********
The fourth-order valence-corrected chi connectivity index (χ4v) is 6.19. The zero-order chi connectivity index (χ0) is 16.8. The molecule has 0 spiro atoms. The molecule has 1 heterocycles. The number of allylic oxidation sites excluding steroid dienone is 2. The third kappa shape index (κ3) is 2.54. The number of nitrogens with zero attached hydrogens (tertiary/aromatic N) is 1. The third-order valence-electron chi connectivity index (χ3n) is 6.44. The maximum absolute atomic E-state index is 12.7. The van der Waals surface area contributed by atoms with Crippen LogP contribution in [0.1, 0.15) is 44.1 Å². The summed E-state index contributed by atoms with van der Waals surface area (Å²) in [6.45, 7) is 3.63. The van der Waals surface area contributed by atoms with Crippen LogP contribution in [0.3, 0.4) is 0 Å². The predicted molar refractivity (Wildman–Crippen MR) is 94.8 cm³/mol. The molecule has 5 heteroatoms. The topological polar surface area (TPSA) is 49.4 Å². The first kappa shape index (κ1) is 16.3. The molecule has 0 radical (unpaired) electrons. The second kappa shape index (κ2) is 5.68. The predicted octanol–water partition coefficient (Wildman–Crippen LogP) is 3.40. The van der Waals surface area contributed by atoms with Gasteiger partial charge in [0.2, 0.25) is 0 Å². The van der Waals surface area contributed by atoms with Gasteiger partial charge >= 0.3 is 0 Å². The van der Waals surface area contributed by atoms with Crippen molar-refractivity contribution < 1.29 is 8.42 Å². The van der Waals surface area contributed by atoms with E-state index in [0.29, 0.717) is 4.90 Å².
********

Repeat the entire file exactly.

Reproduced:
The fourth-order valence-corrected chi connectivity index (χ4v) is 6.19. The zero-order chi connectivity index (χ0) is 16.8. The molecule has 0 spiro atoms. The molecule has 1 heterocycles. The number of allylic oxidation sites excluding steroid dienone is 2. The third kappa shape index (κ3) is 2.54. The number of nitrogens with zero attached hydrogens (tertiary/aromatic N) is 1. The third-order valence-electron chi connectivity index (χ3n) is 6.44. The maximum absolute atomic E-state index is 12.7. The van der Waals surface area contributed by atoms with Crippen LogP contribution in [0.1, 0.15) is 44.1 Å². The summed E-state index contributed by atoms with van der Waals surface area (Å²) in [6.45, 7) is 3.63. The van der Waals surface area contributed by atoms with Crippen LogP contribution in [0.3, 0.4) is 0 Å². The predicted molar refractivity (Wildman–Crippen MR) is 94.8 cm³/mol. The molecule has 5 heteroatoms. The topological polar surface area (TPSA) is 49.4 Å². The first kappa shape index (κ1) is 16.3. The molecule has 0 radical (unpaired) electrons. The second kappa shape index (κ2) is 5.68. The predicted octanol–water partition coefficient (Wildman–Crippen LogP) is 3.40. The van der Waals surface area contributed by atoms with Gasteiger partial charge in [0.2, 0.25) is 0 Å². The van der Waals surface area contributed by atoms with Gasteiger partial charge >= 0.3 is 0 Å². The van der Waals surface area contributed by atoms with Crippen molar-refractivity contribution < 1.29 is 8.42 Å². The van der Waals surface area contributed by atoms with E-state index in [0.29, 0.717) is 4.90 Å².